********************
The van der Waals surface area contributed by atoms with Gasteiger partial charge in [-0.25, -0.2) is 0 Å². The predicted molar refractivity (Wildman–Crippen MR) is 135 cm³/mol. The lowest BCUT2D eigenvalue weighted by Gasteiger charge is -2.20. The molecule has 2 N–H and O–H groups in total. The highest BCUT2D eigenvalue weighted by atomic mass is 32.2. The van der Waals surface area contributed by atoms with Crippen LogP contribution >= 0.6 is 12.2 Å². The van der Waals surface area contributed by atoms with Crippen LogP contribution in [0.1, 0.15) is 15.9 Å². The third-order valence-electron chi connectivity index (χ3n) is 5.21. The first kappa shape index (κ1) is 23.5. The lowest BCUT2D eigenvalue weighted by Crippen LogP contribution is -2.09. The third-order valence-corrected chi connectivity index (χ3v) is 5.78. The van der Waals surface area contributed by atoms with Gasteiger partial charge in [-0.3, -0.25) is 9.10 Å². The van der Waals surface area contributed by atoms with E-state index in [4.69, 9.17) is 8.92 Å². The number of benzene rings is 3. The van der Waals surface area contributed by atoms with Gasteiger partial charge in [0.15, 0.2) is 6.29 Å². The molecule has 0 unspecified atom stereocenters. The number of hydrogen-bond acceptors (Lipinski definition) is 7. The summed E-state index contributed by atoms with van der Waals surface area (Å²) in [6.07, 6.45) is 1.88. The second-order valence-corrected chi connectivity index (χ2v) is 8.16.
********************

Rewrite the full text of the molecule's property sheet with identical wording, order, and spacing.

The van der Waals surface area contributed by atoms with Gasteiger partial charge in [-0.25, -0.2) is 0 Å². The predicted molar refractivity (Wildman–Crippen MR) is 135 cm³/mol. The lowest BCUT2D eigenvalue weighted by Gasteiger charge is -2.20. The molecule has 2 N–H and O–H groups in total. The highest BCUT2D eigenvalue weighted by atomic mass is 32.2. The van der Waals surface area contributed by atoms with Crippen LogP contribution >= 0.6 is 12.2 Å². The van der Waals surface area contributed by atoms with Crippen LogP contribution in [0.1, 0.15) is 15.9 Å². The third-order valence-electron chi connectivity index (χ3n) is 5.21. The first kappa shape index (κ1) is 23.5. The lowest BCUT2D eigenvalue weighted by Crippen LogP contribution is -2.09. The third-order valence-corrected chi connectivity index (χ3v) is 5.78. The van der Waals surface area contributed by atoms with Gasteiger partial charge in [-0.3, -0.25) is 9.10 Å². The van der Waals surface area contributed by atoms with E-state index in [4.69, 9.17) is 8.92 Å². The number of benzene rings is 3. The van der Waals surface area contributed by atoms with Gasteiger partial charge in [0.15, 0.2) is 6.29 Å². The molecule has 0 unspecified atom stereocenters. The number of hydrogen-bond acceptors (Lipinski definition) is 7. The summed E-state index contributed by atoms with van der Waals surface area (Å²) in [6.07, 6.45) is 1.88. The second-order valence-corrected chi connectivity index (χ2v) is 8.16.